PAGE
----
In Segal v. Rochelle, supra, the Supreme Court construed the meaning of the property belonging to the bankrupt as of the date of the bankruptcy petition was filed to include a loss-carryback refund claim received after bankruptcy. The Court stated:
' . . . We believe it is sufficiently rooted in the pre-bankruptcy past and so little entangled with the bankrupt's ability to make an unencumbered fresh start that it should be regarded as property under Par. 70a(5).' (at 380 (86 S.Ct. 511))
The Court also noted at 378 (86 S.Ct. 511) that "the very losses generating the refunds often help precipitate the bankruptcy and injury to creditors, . . . ."
Although these cases resulted from petitions under the bankruptcy and not from sales of property under the Federal Tax Lien Act, the Supreme Court's analysis is helpful in determining whether the refund was a separate transaction or one arising directly out of the sale of Major's property. The Court concluded that the refund was sufficiently 'rooted' in the pre-seizure and sale past that it cannot be excluded from funds considered to be surplus proceeds of the sale. Major's losses were offset against taxes which were owed, but delinquent, resulting in the sale of the property which produced the surplus proceeds. These events are so inter-related that the Court cannot see any reason to hold that the refund debt arose separately, after the sale. (R., Vol. II, pp. 72, 73, 74.)
We are persuaded that there is substantial merit in the District Court's reasoning, particularly in relation to the Court's conclusion that the refund was "sufficiently rooted" in the pre-seizure and sale past. We do not subscribe, however, to the trial court's finding that the IRS should have deposited the refund into the registry of the court pursuant to IRC § 6342(b). This section applies to surplus proceeds remaining following an IRS Sale of seized property.
Thus, the jurisdictional challenge is, in sum, that the court did not have control over the refund monies because these funds were not Originally part and parcel of the funds constituting the subject matter of the interpleader action when the IRS Complaint was filed.
Interpleader jurisdiction was, in its early stages, entirely equitable in nature. Inasmuch as it is now authorized and based on statutory law, it does not command the equitable flexibility of yesteryear. General Atomic Company v. Duke Power Company, 553 F.2d 53 (10th Cir. 1977). Even so, one of the most basic equitable "trailings" attendant upon the vintage interpleader proceeding is that injunctive relief is especially proper where there are numerous claimants and where such relief would prevent a multiplicity of lawsuits. Accordingly, in an "overview" perspective, federal interpleader under 28 U.S.C.A. § 1335 is an action in equity governed by equitable principles. Champlin Petroleum Company v. Ingram, 560 F.2d 994 (10th Cir. 1977). Champlin, supra, is most relevant to the issue presented here, particularly in relation to Major's motion for and subsequent grant of injunctive relief sought pursuant to 28 U.S.C.A. § 2361. That statute authorizes the District Court to enjoin pending federal and/or state court proceedings affecting the subject matter of the interpleader: the interpleaded fund. Query: What is the interpleaded Fund in the case at bar?
Helpful analogy in answer to the above query is the rule laid down by the Supreme Court in State Farm Fire & Casualty Company v. Tashire, 386 U.S. 523, 87 S.Ct. 1199, 18 L.Ed.2d 270 (1967). The Court there held that permitting an insurer to bring a federal interpleader action prior to the reduction of any claim to judgment in a case involving a bus collision resulting in two passenger deaths and multiple passenger injuries would best promote the purposes of statutory interpleader, especially "consideration of judicial administration." 386 U.S. at 533, 87 S.Ct. 1199.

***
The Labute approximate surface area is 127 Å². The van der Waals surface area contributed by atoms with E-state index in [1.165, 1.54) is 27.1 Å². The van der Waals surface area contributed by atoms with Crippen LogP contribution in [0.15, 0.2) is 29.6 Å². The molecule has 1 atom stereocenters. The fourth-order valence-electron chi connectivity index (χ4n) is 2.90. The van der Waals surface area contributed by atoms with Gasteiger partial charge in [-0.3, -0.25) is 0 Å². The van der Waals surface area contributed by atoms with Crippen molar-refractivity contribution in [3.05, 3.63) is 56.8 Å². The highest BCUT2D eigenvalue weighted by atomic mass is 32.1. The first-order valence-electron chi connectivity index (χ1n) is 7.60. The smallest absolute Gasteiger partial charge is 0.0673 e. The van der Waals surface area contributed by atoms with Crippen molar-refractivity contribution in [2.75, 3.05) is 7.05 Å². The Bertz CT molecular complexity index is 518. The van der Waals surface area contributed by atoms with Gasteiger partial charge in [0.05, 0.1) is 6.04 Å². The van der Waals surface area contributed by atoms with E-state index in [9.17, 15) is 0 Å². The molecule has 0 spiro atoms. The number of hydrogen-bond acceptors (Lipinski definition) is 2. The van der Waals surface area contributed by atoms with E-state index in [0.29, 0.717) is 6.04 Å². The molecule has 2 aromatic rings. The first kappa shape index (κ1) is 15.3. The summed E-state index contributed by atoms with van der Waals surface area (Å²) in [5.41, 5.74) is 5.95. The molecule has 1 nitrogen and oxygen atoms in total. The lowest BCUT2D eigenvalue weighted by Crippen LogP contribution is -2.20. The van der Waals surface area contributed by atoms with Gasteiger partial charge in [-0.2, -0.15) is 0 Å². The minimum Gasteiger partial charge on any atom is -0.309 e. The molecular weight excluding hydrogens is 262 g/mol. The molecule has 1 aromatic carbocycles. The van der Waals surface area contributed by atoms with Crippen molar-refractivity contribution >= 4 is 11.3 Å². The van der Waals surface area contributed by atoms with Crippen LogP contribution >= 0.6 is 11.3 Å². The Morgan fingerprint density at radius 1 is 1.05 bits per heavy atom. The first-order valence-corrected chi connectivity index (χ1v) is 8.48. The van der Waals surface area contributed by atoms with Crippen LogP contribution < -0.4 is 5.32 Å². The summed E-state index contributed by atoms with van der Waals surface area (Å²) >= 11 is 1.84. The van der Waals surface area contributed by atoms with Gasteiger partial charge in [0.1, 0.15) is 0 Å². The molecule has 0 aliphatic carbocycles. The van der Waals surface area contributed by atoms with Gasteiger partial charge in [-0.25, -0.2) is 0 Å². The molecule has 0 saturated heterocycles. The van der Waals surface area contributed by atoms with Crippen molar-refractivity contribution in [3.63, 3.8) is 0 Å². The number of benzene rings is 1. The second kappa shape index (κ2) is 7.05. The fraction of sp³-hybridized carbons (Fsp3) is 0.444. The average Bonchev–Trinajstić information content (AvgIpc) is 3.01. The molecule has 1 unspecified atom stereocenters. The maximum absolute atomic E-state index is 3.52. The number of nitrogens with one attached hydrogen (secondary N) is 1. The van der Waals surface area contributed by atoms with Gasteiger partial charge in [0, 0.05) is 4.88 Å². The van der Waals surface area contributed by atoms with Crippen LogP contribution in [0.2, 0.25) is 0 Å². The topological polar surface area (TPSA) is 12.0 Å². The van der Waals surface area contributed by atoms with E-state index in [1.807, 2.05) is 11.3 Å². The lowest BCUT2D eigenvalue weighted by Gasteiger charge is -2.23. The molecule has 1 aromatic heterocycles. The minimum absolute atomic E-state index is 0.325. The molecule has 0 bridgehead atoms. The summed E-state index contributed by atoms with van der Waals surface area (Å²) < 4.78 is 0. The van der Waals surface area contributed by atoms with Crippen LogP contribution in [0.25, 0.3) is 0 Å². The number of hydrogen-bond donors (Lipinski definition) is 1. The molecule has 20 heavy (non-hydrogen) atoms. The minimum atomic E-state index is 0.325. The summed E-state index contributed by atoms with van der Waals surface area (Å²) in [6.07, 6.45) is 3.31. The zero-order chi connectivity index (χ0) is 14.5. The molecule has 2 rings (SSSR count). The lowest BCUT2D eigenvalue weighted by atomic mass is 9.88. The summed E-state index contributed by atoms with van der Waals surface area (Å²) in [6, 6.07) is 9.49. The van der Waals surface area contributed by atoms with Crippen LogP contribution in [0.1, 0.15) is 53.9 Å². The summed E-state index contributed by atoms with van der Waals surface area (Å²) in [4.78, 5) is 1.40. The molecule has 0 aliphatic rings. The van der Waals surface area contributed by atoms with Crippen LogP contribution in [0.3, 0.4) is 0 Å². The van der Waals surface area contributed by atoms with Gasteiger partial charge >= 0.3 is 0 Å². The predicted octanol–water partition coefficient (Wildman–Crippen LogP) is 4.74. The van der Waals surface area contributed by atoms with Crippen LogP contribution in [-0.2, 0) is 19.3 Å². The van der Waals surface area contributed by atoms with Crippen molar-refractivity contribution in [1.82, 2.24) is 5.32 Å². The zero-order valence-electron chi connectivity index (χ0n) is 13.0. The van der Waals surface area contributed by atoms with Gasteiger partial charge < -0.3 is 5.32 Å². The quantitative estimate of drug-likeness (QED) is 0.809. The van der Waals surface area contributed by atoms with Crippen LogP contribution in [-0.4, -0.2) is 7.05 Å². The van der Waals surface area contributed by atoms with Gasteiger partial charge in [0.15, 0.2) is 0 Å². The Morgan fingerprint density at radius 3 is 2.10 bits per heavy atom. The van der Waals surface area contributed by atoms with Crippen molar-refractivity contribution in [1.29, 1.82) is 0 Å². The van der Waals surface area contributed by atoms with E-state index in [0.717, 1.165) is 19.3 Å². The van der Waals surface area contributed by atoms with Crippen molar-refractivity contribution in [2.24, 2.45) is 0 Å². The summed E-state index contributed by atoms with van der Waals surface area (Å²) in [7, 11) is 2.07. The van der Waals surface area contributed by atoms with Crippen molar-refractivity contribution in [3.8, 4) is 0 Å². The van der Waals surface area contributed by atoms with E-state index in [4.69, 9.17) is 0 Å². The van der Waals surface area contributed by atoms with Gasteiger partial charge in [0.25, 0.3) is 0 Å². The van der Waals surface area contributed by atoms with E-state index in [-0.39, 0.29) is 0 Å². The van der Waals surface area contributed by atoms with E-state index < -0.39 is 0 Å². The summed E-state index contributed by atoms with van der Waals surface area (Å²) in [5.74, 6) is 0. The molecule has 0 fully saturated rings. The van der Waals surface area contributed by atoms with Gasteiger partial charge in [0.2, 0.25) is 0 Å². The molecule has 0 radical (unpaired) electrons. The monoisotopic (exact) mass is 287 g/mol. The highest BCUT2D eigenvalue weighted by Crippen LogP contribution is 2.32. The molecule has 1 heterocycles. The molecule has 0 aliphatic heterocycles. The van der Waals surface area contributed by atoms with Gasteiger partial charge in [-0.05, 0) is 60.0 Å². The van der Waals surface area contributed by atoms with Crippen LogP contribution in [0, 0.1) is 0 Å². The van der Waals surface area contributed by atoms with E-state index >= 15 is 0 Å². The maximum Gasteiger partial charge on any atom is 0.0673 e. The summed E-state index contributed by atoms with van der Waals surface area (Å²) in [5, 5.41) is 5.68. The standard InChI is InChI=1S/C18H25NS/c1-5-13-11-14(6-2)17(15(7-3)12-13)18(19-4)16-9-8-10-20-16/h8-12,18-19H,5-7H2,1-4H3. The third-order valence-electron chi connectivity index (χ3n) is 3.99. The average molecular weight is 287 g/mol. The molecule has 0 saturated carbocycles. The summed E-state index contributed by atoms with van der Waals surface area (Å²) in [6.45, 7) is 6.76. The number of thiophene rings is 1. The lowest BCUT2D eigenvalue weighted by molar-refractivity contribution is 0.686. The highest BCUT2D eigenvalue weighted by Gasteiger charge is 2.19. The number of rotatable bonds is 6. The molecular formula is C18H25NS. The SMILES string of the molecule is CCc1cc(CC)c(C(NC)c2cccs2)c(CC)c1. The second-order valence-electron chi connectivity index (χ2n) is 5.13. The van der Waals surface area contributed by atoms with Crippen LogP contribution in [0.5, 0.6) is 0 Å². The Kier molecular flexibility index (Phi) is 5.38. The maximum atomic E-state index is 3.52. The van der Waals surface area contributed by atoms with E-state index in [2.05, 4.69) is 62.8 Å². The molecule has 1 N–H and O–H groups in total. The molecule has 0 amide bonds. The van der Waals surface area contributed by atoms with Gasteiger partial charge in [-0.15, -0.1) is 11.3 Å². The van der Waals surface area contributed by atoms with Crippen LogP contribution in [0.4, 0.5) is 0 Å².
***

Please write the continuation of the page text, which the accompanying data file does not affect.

The Tashire court, in Dicta, related, by illustration, the remedial features of interpleader considering the circumstances of one fund and multiple claimants:
There are situations, of a type not present here, where the effect of interpleader is to confine the total litigation to a single forum and proceeding. One such case is where a stakeholder, faced with rival claims to the fund itself, acknowledges or denies his liability to one or the other of the claimants. In this situation, the fund itself is the target of the claimants. It marks the outer limits of the controversy. (Emphasis supplied.) 386 U.S., at p. 534, 87 S.Ct., at p. 1205.
Thus, Tashire's approach cleared the way for interpleader actions even in those instances where Prospective claims are involved. Such rationale is consonant with the rule that the remedy of interpleader is not limited to an original action by a plaintiff stakeholder (here IRS) but is equally available to a defendant exposed to a threat of multiple liability. Fed.Rules Civ.Proc., rule 22, 28 U.S.C.A.
28 U.S.C.A. § 2361 authorizes a federal district court to enter an order restraining all claimants from instituting a proceeding in any state or federal court affecting the property, instrument or obligation involved in the interpleader action. Holcomb v. Aetna Life Ins. Co., 228 F.2d 75 (10th Cir. 1955), Cert. denied, 350 U.S. 986, 76 S.Ct. 473, 100 L.Ed. 853 (1956). The injunctive power is nationwide and is intended to halt any proceeding the court deems inconsistent with the interpleader proceeding. Of course, injunctive power can be brought into play only if the fund or bond has been deposited by the stakeholder. Holcomb v. Aetna Life Ins. Co., supra ; Wright & Miller, Federal Practice and Procedure: Civil, § 1717. The injunctive relief granted by the District Court in the case at bar was not granted upon the petition of the stakeholder (IRS). Rather, it was granted upon the motion of Major, a claimant and a defendant, and for obvious reason: All of the claimants, other than Major, were creditors of Major. Thus the injunction had the effect, as most certainly contemplated by the district court, of protecting Major from a multiplicity of suits with their attendant trouble and burdensome expense. Sanders v. Armour Fertilizer Works, 292 U.S. 190, 54 S.Ct. 677, 78 L.Ed. 1206 (1934).